The first results of artificial intelligence for business: so far, so good

It’s too early to know if artificial intelligence (AI) will live up to all its predictions and promises. But in the meantime, the results we see are gratifying. A recent survey shows that most organizations that use AI are still experimenting with technology, with about 12% working with technology as a fully-fledged technology. Adult AI sites are seeing a huge competitive advantage.

Accenture’s research, which includes 1,176 companies and 1,615 executives worldwide, estimates that the number of fully fledged AI initiatives will rise from 12% to 27% over the next two years. At the moment, the majority, 63%, are still mostly testing the water.

Already 12% of those who master AI are seeing an average 50% higher revenue compared to their peers, according to the study’s author team, led by Accenture’s Sanjeev Vohra. They gathered another interesting metric: Among the executives of the world’s 2,000 largest companies (by market capitalization), those who discussed AI in their 2021 profit calls had a 40% chance of raising their company share prices, up from 23% in 2018. Leading companies are already seeing results: 42% said the profits from their AI initiatives exceeded expectations, and only 1% said the profits did not live up to expectations.

Vohra and his co-authors define the maturity of AI as “the degree to which organizations exceed their peers in a combination of basic competencies and characteristics associated with AI.” These capabilities include technology (data, AI, cloud) and organizational strategy, responsible AI, C-suite support, talent and culture. ”

The report examines what 12% of the elite members — the adult achievements of AI — do differently, and goes beyond technology implementations. Along with AI science, “our findings show that there is also the art of AI maturity,” say the Accent authors. “Achievers are not defined by the sophistication of any skills, but by their ability to combine strengths between strategies, processes and people.”

Here are five ways for AI Achievers to master their profession, as found in the study:

Enthusiastic C-suite support: This is essential because AI initiatives compete with other initiatives for care and resources. More than eight out of ten of AI Achievers, 83%, have the support of executives compared to experimenters. “Our research also suggests that the best AI strategies tend to be bold, albeit a modest one,” according to Vohra and co-authors. “Brave AI strategies, on the other hand, help drive innovation.”

Major investments in talent and training: AI Achievers “are likely to invest heavily in data generation and AI fluency among their employees,” Accent analysts said. “We found that 78% of those who achieve AI, compared to 51% of experimenters, have mandatory AI training for most employees, from product development engineers to C-suite managers. 30%) have significantly fewer employees on average.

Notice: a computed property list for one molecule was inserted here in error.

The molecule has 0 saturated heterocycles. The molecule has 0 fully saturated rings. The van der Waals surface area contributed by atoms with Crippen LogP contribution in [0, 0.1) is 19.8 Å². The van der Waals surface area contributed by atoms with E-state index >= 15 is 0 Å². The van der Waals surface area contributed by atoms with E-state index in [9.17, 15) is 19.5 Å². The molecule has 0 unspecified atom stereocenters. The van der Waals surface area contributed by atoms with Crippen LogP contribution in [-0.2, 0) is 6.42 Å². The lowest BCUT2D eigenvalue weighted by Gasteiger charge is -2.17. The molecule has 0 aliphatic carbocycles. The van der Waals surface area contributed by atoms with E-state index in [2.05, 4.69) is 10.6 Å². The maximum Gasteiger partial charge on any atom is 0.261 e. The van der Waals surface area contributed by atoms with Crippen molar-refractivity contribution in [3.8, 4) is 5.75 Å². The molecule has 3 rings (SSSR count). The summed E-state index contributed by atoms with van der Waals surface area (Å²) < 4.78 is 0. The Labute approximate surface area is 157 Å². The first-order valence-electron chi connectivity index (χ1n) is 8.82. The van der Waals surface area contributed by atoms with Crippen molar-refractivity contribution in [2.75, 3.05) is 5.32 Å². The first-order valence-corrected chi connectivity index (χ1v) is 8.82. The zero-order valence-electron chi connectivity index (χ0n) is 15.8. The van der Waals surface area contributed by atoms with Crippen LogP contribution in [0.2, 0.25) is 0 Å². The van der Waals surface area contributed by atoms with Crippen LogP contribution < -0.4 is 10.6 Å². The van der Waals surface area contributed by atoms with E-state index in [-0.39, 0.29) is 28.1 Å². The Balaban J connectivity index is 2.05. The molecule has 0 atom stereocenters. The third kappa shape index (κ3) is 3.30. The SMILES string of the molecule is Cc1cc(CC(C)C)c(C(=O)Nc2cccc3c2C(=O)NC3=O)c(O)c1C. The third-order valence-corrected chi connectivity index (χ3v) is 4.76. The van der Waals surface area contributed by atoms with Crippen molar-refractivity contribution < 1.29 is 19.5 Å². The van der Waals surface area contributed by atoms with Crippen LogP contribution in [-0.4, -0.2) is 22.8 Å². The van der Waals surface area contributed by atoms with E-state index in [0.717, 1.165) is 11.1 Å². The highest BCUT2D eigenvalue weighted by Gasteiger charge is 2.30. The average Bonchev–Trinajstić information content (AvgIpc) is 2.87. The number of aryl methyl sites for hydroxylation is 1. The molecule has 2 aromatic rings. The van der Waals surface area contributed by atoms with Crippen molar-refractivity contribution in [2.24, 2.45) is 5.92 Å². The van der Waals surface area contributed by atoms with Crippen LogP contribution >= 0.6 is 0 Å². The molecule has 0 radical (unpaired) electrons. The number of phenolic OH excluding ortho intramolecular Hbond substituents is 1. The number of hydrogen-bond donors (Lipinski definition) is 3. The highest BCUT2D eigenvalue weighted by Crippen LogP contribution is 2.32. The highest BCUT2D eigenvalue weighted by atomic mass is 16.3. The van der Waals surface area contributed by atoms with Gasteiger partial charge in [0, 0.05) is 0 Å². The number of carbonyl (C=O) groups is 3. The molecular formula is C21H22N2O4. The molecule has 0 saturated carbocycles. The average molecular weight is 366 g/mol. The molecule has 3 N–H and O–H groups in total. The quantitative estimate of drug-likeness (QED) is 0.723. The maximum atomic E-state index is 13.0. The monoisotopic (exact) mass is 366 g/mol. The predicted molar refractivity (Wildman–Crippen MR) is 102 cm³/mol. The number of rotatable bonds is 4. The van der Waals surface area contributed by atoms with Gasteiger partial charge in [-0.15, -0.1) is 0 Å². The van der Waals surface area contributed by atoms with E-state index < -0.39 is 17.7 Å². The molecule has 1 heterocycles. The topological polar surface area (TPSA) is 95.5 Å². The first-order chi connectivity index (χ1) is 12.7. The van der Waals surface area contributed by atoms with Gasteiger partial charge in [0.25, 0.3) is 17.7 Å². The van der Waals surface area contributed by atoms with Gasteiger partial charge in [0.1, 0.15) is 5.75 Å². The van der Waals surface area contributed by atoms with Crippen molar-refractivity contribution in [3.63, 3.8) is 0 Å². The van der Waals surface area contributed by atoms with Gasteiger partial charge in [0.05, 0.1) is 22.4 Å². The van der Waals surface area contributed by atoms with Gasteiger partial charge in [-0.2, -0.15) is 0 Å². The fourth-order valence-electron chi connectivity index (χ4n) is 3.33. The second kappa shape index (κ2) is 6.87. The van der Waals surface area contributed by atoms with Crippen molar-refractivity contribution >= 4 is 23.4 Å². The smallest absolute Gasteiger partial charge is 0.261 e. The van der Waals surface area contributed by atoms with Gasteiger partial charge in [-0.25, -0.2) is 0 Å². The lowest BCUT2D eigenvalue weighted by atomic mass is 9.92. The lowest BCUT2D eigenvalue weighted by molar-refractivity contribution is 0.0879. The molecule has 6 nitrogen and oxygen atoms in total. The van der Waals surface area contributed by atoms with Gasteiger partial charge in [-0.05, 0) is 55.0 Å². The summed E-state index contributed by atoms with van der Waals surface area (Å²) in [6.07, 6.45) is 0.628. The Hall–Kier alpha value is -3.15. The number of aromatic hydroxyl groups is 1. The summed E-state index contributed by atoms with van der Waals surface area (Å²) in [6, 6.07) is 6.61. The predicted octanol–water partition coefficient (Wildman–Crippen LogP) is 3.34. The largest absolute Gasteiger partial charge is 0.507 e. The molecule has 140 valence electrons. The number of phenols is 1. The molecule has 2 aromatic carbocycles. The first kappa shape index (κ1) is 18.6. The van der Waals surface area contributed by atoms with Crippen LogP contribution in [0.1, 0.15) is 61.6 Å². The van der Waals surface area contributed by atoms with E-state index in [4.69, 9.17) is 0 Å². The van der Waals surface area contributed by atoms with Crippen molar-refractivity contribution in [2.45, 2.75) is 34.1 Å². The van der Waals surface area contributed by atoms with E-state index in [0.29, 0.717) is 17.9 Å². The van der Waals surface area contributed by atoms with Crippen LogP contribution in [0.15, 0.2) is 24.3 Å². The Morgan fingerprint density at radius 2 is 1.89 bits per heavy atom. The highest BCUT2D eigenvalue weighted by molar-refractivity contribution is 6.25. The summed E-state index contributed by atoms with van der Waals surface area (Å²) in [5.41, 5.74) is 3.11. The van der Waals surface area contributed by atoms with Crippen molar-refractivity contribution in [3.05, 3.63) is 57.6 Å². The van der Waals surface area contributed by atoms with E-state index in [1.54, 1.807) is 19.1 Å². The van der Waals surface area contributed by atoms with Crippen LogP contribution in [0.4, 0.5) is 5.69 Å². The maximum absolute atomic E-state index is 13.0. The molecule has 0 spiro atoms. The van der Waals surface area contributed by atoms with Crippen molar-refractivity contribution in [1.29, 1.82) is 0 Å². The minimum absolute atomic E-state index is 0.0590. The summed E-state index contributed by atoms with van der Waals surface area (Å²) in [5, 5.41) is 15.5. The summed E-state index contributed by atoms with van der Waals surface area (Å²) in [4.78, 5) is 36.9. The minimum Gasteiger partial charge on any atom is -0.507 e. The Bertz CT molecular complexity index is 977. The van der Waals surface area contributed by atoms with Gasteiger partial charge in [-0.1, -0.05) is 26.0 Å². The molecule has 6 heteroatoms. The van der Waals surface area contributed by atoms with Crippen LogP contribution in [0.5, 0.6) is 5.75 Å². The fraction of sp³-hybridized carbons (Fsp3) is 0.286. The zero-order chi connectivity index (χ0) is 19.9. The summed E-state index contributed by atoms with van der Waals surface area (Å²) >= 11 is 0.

They think in terms of “platform”: Call it industrialization, built on reliable data coming in and out. Those who achieve AI “seek to build a data and AI operating platform that leverages companies’ talent, technology, and data ecosystems, enabling companies to balance experimentation and execution.” This helps them “produce their AI applications and integrate AI into other applications”.

They design AI responsibly from the start: Increasingly, IAs may need to comply with laws, regulations, and ethical standards. Those who achieve AI have an average of 53% more than those who are underage “to be responsible for design: design, develop and deploy AI with good intentions to empower staff and businesses and have a direct impact on customers and society”.

They prioritize long-term and short-term AI investments. Those who get AI benefit more from AI “simply because they invest more in it,” Vohara and its authors say. In 2018, those who get AI spent 14% of their total technology budget on AI, while in 2021 they plan to spend 34% on 2024. “These companies know that they have only scratched the surface of their AI transformation and that the quality of their investment is just as important as the quantity.

Investments in AI are on the rise. In 2021, 19% of companies surveyed used more than 30% of their technology budgets for AI projects, according to the survey. By 2024, the percentage of organizations that invest more than 30% of their technology budget in IA will rise to 49%. Nearly 75% of companies have integrated AI into their business strategies and have upgraded their cloud plans to make AI a success, the survey also shows.

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